The Landscape Conservation Cooperative Network (LCCN) states their work is "...to identify the best places to target conservation and land protection proposals to provide recreational access for hunters, anglers, and outdoor enthusiasts." How does conserved or protected land provide access? In reality it doesn't. Other conservation groups such as the High Divide Collaborative are vested in wildlife conservation with "landscape conservation design" methods, and it isn't for hunting access. It is about conserving land for more controlled, restricted, or banned use and any hunter can testify to the fact their access to hunting is being dramatically reduced and more difficult to access. Hopefully this explains why.
According to the National Conservation Easement Database (click on Idaho), the majority of easements are held by the state, federal government, and NGOs with over 50% having closed access.
Representation by elected officials was the way in which hunting used to be managed through legislation and statutes that determined how state agencies operated. Now those agencies are driven by special interest groups and corporations with no representation of Idaho hunters. While not listed as a partner on the TRCP website, their 2018 990 tax form form identifies their close relationship with government agencies.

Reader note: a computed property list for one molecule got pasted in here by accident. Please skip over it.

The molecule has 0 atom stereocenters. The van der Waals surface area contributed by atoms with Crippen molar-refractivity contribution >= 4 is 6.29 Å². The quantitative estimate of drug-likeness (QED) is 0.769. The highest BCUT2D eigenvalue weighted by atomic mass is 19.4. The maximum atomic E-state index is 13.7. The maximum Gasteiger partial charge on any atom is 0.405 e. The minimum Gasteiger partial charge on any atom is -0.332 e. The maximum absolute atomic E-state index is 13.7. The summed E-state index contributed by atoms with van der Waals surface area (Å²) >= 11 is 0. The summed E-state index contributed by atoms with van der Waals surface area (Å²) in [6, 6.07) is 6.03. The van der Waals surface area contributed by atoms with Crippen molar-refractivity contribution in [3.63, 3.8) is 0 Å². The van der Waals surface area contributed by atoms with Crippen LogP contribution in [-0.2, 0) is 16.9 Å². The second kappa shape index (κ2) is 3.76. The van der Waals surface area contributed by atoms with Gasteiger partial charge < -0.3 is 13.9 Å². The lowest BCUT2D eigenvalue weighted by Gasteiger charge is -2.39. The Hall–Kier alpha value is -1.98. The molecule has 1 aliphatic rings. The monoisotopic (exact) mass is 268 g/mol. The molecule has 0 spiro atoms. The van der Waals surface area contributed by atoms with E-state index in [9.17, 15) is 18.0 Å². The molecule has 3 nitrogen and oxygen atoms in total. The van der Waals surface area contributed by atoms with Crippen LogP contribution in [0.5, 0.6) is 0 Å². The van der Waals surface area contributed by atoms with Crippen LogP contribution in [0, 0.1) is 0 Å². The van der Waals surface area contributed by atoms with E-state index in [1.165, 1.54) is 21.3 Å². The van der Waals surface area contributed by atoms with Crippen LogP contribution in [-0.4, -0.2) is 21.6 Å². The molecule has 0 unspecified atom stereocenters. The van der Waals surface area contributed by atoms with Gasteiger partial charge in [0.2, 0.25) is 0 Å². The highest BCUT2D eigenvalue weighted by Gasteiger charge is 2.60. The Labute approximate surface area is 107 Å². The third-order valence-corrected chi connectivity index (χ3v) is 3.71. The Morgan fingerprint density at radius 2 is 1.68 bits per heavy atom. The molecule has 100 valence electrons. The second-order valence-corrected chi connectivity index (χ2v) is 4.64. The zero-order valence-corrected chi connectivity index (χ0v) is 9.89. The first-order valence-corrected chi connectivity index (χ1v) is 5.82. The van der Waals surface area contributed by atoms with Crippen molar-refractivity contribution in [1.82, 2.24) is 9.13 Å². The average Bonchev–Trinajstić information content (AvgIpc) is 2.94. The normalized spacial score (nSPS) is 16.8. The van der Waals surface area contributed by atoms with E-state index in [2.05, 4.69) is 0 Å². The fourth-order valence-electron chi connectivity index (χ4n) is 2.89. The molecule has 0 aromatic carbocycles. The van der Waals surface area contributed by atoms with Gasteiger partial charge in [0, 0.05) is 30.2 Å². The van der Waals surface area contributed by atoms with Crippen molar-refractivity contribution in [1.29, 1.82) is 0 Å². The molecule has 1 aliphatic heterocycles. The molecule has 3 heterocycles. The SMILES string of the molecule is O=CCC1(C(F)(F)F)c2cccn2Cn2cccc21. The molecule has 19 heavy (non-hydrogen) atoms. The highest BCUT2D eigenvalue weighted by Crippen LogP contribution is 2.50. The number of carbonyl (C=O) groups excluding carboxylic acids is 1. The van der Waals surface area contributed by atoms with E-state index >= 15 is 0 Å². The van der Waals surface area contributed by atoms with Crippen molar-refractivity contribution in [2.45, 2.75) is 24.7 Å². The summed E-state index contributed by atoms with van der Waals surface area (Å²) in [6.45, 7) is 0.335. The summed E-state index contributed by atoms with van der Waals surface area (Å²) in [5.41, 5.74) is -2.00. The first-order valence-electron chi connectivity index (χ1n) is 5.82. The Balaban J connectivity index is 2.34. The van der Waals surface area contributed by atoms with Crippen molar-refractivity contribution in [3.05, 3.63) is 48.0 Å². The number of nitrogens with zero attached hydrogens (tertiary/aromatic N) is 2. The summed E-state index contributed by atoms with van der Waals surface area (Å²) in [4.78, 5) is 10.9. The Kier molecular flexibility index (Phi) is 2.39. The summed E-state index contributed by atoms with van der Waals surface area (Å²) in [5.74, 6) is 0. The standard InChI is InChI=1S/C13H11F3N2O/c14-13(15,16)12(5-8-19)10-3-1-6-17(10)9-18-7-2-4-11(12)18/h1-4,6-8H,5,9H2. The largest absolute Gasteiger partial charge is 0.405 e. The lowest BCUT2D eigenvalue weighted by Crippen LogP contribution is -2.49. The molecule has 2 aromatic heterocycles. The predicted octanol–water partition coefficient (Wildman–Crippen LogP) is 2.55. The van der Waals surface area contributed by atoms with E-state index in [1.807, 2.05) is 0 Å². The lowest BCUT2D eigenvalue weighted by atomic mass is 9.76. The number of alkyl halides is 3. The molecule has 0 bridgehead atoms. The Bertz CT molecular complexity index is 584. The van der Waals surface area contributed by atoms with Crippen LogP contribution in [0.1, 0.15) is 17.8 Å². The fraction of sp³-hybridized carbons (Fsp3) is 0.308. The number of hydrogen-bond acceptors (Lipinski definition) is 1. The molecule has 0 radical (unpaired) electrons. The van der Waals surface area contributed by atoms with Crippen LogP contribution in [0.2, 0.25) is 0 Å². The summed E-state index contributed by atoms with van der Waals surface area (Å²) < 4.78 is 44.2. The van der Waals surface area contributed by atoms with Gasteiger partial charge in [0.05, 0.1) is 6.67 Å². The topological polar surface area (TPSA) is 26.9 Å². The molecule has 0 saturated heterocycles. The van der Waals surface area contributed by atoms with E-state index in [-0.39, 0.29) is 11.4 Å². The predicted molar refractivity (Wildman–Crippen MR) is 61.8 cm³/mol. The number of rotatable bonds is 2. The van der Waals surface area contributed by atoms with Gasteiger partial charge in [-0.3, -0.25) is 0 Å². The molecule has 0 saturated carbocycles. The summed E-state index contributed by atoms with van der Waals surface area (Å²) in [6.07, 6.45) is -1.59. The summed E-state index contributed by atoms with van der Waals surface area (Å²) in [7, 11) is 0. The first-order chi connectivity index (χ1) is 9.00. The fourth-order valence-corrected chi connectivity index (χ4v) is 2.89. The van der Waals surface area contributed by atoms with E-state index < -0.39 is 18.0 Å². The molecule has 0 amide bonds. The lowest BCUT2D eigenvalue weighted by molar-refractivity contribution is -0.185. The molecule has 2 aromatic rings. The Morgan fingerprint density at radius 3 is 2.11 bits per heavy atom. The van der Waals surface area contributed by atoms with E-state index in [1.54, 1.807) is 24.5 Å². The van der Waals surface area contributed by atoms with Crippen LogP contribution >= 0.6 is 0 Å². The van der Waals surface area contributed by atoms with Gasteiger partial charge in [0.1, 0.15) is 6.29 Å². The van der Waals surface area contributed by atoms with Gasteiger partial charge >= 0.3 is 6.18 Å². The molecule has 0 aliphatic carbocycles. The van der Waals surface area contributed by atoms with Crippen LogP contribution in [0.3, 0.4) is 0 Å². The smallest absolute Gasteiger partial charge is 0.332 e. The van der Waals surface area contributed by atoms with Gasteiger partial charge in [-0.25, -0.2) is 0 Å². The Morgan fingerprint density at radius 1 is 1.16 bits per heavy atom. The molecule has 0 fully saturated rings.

"Following the Interior Department's Secretarial Order 3362, initiating the first-ever policies aimed at conserving migration corridorts, the TRCP worked with governors, state fish and wildlife agencies, and the Bureau of Land Mangement to help agency officials prioritize the study and long-term conservation of individual deer, elk, and pronghorn migration routes. In late 2018, each of the 11 western states released action plans that prioritize conservation of these habitats. In Wyoming, the TRCP has been working to ensure that all BLM proposed energy leases located in migration corridors include stipulations that ensure the continued function of these habitats. Through local organizing, letters, mapping handouts, and media outreach we werre successful in persuading the BLM to defter some lease parcels in the 2018 quarter 3 and quarter 4 lease sales."
While there is a plethora of other information regarding this issue, the message here is hunters beware. This media blitz by TRCP is nothing more than a covert way in which to make you believe they are advocating for you to increase access on public lands, but is really about using you to support their soon to end, taxpayer funded money stream for their conservation objectives which includes more land placed into conservation and turned over to federal and state hands. None of this increases access but rather contributes and accelerates continued limitations for hunting.